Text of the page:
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Badmotorfinger
     

Badmotorfinger

3.5 4
by Soundgarden
 

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Bidding for a popular breakthrough with their second major-label album, Soundgarden suddenly developed a sense of craft, with the result that Badmotorfinger became far and away their most fully realized album to that point. Pretty much everything about Badmotorfinger is a step up from its predecessors -- the production is

Overview

Bidding for a popular breakthrough with their second major-label album, Soundgarden suddenly developed a sense of craft, with the result that Badmotorfinger became far and away their most fully realized album to that point. Pretty much everything about Badmotorfinger is a step up from its predecessors -- the production is sharper and the music more ambitious, while the songwriting takes a quantum leap in focus and consistency. In so doing, the band abolishes the murky meandering that had often plagued them in the past, turning in a lean, muscular set that signaled their arrival in rock's big leagues. Conventional wisdom has it that despite platinum sales, Badmotorfinger got lost amid the blockbuster success of Nevermind and Ten (all were released around the same time). But the fact is that, though they're all great records, Badmotorfinger is much less accessible by comparison. Not that it isn't melodic, but it also sounds twisted and gnarled, full of dissonant riffing, impossible time signatures, howling textural solos, and weird, droning tonalities. It's surprisingly cerebral and arty music for a band courting mainstream metal audiences, but it attacks with scientific precision. Part of that is due to the presence of new bassist Ben Shepherd, who gives the band its thickest rhythmic foundation yet -- and, moreover, immediately shoulders the departed Hiro Yamamoto's share of songwriting duties. But it's apparent that the whole band has greatly expanded the scope of its ambitions. And Badmotorfinger fulfills them, pulling all the different threads of the band's sound together into a mature, confident, well-written record. This is heavy, challenging hard rock full of intellectual sensibility and complex band interplay. And with their next album, Soundgarden would learn how to make it fully accessible to mainstream audiences as well.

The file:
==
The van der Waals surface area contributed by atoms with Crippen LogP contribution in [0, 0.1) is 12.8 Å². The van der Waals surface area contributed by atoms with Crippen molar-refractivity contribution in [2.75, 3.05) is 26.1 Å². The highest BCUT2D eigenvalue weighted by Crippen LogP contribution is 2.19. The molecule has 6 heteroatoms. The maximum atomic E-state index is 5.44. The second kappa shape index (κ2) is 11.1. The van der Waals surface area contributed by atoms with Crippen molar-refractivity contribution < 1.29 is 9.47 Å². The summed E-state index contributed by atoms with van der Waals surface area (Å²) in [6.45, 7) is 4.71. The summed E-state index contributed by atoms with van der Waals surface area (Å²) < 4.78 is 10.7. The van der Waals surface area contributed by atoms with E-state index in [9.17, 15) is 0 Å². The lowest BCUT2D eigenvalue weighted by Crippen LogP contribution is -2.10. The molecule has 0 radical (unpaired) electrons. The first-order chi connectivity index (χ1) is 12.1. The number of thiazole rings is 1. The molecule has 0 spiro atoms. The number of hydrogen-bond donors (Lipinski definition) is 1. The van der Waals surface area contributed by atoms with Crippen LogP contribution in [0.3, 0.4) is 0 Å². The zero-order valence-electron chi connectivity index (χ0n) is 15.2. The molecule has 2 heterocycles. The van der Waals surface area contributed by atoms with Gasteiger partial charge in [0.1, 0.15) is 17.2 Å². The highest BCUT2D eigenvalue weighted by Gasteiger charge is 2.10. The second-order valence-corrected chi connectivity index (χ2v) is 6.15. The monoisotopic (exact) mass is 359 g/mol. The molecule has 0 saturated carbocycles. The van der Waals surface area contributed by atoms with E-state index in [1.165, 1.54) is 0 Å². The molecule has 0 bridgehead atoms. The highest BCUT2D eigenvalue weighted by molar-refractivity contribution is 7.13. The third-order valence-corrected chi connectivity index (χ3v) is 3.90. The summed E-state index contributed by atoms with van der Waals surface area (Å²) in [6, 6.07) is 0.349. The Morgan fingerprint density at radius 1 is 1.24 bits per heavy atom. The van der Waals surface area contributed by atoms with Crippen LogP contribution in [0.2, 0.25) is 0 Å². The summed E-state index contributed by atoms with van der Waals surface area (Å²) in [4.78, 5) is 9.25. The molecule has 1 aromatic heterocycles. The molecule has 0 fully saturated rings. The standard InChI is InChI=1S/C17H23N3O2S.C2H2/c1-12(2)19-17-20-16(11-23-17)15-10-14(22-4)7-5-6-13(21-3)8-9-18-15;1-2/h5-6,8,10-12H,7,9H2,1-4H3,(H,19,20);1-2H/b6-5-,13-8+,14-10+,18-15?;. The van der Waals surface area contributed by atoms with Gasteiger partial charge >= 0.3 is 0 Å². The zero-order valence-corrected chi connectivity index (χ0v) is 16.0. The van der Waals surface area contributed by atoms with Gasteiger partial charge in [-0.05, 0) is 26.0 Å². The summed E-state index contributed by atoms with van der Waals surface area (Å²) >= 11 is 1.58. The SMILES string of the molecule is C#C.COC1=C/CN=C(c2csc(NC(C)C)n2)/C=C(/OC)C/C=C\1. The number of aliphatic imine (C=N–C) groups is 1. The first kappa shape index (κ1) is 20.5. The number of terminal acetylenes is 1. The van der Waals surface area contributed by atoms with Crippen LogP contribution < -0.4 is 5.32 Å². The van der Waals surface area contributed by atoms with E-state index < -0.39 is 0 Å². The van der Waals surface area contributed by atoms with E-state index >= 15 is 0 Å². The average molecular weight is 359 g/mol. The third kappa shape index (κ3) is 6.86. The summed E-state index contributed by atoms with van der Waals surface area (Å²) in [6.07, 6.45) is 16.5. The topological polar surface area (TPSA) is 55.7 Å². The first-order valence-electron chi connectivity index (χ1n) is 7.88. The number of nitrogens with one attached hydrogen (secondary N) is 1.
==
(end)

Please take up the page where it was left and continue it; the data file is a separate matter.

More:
Product Details

Release Date:
10/08/1991
Label:
A&M
UPC:
0075021537422
catalogNumber:
5374

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Badmotorfinger 3.5 out of 5 based on 0 ratings. 4 reviews.
Guest More than 1 year ago
OK so in the '80s bands such as Pearl Jam, and Soundgarden got no attention and were barely known due to the fact of hair metal scene, hard rock, and Thrash Metal. But when it was the '90s, Seattle bands also known as "Grunge" bands was their time. Nirvana and Pearl Jam took this name in with pride with their top selling albums "Nevermind and "Ten". But Soundgarden and Alice In Chains didn't want to be considered "Grunge" bands, just becuase they too were from Seattle doesn't mean they wanted to fall into the same category as Pearl Jam and Nirvana. If you listen to "Ten" or "Nevermind" and compare it to Soundgarden's "Badmotorfinger" You will hear that Badmotorfinger is the polar opposite of "Ten and "Nevermind". Guitars are heavier and a bit tuned down to D. Not only that Chris Cornell and Kim Thayil's guitars have a crunchy awesome sound you will hear good examples from track 2 "Outshined" and track 4 "Jesus Christ Pose" and more. But songs on this album differ at times, it'll go from light sounding to heavy in mere minutes which indeed is awesome. Kim's Lead playing is very well done and chunky sounding but his solos with the wah-wah pedals are very awesome, a good example is track 11 "Holy Water". This album is well proportioned and it shouldn't be labeled as a "Grunge" CD. In fact I favor Soundgarden and Alice In Chains more than I do Pearl Jam and Nirvana. I fyou like more metallic sound you would agree with me also. Nirvana sounds to pop-grunge sounding and Pearl Jam is good but at times puts me to sleep. Soundgarden is in your face sounding and excites you. Buy this CD, you will love it.
Guest More than 1 year ago
This is full metal. Guitars, vocals have been carefully made. The riffs are strong and songs have great lyrics. Peaceful song "Mind Riot" and "Searching With My Good Eye Closed" are the only ones that break this perfection. This is an album for all who like strong and heavy riffs.
Anonymous More than 1 year ago
Anonymous More than 1 year ago